Weaver’s Box, part 16

 

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“We had a bargain. Iona for the tiles. You broke your word!” M’Lady felt the old hatred rise from her belly. This was the man who stole everything from her and gave her nothing in return. Her mother, only the mistress, had been displaced when his lordship’s father married another. Now she was little more than a bastard in the eyes of the islanders. It hurt that she was M’Lady only in the confines of the Temple. She stood, confronting her half brother but was careful to leave her desk between them. He seemed calm now, but M’Lady had seen him enraged. Even when he was but a small child, it had scared her. No, best to have distance between them.

“I told you I would bring them to you if I had them. Until now, I did not have them. Brachaia, enough squabbling.”

“M’Lady. My name is M’Lady now. Call me M’Lady.”

“Brachaia, do you want the tiles or not? If you do, the price is the return of my daughter.”

“What makes you so sure I have her? Didn’t I hear she was taken by the crocodiles?” For a moment M’lady rejoiced in the pain she saw on her brother’s face, but he kept his gaze steady, staring her straight in the eye.

“I did not come here to squabble with you. Are you trading my daughter for the tiles, or must I use force to get her back?”

“I do not believe you have the tiles.”  

M’Lady watched as his Lordship reached into his pocket and pulled out a wadded handkerchief. “If I have the tiles, do we have a bargain?”

“Show me.”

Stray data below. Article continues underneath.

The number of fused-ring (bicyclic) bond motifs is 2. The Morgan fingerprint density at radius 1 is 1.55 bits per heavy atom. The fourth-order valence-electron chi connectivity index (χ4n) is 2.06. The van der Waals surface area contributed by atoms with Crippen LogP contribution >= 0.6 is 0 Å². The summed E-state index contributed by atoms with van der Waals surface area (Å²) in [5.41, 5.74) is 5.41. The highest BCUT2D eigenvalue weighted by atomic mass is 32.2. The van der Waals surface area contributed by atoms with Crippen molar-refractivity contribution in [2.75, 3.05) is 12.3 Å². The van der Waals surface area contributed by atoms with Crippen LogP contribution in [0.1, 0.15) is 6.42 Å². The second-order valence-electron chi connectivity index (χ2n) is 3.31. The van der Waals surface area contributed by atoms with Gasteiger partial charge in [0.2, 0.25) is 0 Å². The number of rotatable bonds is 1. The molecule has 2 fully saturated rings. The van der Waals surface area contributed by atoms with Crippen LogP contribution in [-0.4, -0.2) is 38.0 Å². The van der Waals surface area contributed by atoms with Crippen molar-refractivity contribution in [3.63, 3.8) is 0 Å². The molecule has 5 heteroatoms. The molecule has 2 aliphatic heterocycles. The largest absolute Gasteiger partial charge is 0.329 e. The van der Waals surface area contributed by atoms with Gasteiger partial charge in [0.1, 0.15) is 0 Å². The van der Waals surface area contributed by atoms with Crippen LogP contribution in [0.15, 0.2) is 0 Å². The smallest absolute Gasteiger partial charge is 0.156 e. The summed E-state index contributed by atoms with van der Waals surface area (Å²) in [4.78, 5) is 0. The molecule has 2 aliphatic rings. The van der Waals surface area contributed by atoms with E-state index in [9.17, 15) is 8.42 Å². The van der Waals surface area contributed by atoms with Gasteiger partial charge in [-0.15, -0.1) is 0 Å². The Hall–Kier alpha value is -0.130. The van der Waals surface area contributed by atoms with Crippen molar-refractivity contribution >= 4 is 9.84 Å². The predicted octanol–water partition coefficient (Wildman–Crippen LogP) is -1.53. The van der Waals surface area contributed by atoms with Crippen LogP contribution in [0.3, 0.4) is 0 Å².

His lordship opened the handkerchief, careful not to touch the tile. “Take it,” he said.

M’Lady grabbed the tile hungrily. Was it real? What of Toko’s vision? Was it buried or was this it?

“How many more are there?”

“I did not count them.”

“How do you read them?”

“There is a parchment folded in the box. It has the meaning of all the pictures.”

M’lady inspected the tile more closely. An erupting volcano. “What does this mean?”

“Is it not clear? Destruction. Do we have a deal or not?”

M’Lady sent her senses out to the wooden tile, asking only if his lordship had told her the truth. The earth rumbled beneath her. A good sign.

“I heard they were buried on the shore,” M’Lady said.

Were buried on the shore.”

“How did you get them?”

“Nanna brought them to me.”

“Why now?”

“I do not know. Do you want them or not?”

“Can Nanna read them?”

“No! Enough stalling. Do you have my daughter?”

“I might know where she is.”

“Do we have a deal?”

M’Lady inspected the tile again. Again the earth rumbled beneath her. She would not need Toko to read the tiles. They were talking to her, she was sure of it.

“Perhaps. I will see if I can get her back for you.” 

“I am confident that you can. Tomorrow night bring Sonsee-array to the shore beneath the Temple. If she is alive and well, I will give you the tiles.”

“How do I know you will not have your men there, ready to ambush me?”

“How do I know you will not bring sorcery to the meeting?”

“You do not.”

“And neither do you. Brachaia, I am Lord of the Island now, not my father. Do not toy with me. I made a promise to you. I have found the tiles after all these years and I shall honor our bargain because I am an honest man. I only ask for my daughter in return. Do you accept, or shall I have my men come and take you?” 

“On what grounds?”

“I am Lord here. I do not need grounds. ”

M’Lady knew that was true. Her choices were obvious. Kill Toko and dispose of her body before his Lordship searched the temple, or trade her for the tiles. She wanted those tiles.

“I know who has her. I can get her here. Tomorrow night. Bring the tiles and I will have the girl.”

“I will be at the shore below the temple. We have a deal then?”

“We have a deal.”

 

 

Photo attribution:    By Internet Archive Book Images [No restrictions], via Wikimedia Commons

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